Beyond cooperation in agriculture, Brethren delegation members were intent on reconciliation, taking whatever steps appropriate to help ease 60 years of estrangement between the US and North Korea. They found common cause in a Sunday morning worship service with the Chilgol Christian Church, one of two Protestant churches in Pyongyang. The minister preached on 2 Corinthians 5, the call for believers in Christ to be ambassadors of reconciliation. The music underscored the call. One personal salvation hymn with the refrain “Do not pass me by” spoke poignantly when cast in the context of North Korea’s place in the global Christian community. A choral anthem, “Bringing in the Sheaves,” sung with gusto by the church choir, was a reminder of our interaction under way. In sum, the service belied the sentiment that North Koreans are insular and indifferent to outsiders.

A vexing question for a delegation from a peace church is what message can we share with a garrison state that has long regarded the military as its foremost institution. Clearly a beginning is to listen and learn, and to cultivate relationships. Further, the Church of the Brethren has earned credibility and leverage within the DPRK that it is challenged to exercise well. One of our aspirations is to broaden the Christian witness by encouraging other church bodies and agencies–the Foods Resource Bank, sister denominations, ecumenical agencies, Korean-American groups–to seek out opportunities of becoming engaged with North Koreans.

In one realm, food security, donations of greenhouse technology, irrigation and wells, seed supplies, fertilizer, chemical inputs, and livestock will indeed help North Koreans turn around stagnant levels of agricultural production.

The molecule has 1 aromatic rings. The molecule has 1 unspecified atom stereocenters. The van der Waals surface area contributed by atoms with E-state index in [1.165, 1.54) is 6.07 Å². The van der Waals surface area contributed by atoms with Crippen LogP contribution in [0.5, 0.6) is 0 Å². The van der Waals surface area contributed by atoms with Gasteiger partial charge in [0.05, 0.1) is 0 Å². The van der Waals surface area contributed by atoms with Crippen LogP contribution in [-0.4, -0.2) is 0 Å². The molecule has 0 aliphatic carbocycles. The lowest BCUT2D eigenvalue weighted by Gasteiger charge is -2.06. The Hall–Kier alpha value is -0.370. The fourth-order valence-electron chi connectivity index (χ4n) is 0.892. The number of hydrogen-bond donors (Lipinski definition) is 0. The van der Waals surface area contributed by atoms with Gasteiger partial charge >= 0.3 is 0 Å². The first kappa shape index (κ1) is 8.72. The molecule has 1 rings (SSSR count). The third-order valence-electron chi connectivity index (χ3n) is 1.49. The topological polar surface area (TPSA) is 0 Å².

On a broader scale, a paramount need is for the world and for Americans in particular to gain a deeper understanding of what University of Chicago scholar Bruce Cummings calls the “otherness” of North Koreans. That is, to seek to understand the foundation of the national pride and cultural distinctions that North Koreans treasure. To grasp why they hold their late former leader, Kim Il Sung, in such reverence, bestowing upon him not only the mandate of heaven but the sense of an ever-living presence; to put in context why they have long been so distrustful of foreign intervention; to affirm their yearning for Koreans, north and south, to be united as one family.

At this juncture it appears the US and North Korea may be on the path to a new diplomacy that could put aside decades of antagonism. A lot of what North Korea is about today revolves around “three Rs”–rehabilitation, reconciliation, and reunification. Pray that the Christian movement be attentive to and respectful of a North Korea that both resists and pursues change.

–Howard Royer is manager of the Global Food Crisis Fund for the Church of the Brethren General Board.


The Church of the Brethren Newsline is produced by Cheryl Brumbaugh-Cayford, director of news services for the Church of the Brethren General Board. Rhonda Pittman Gingrich contributed to this report. Newsline stories may be reprinted if Newsline is cited as the source. To receive Newsline by e-mail go to Submit news to the editor at For more Church of the Brethren news and features, subscribe to “Messenger” magazine; call 800-323-8039 ext. 247.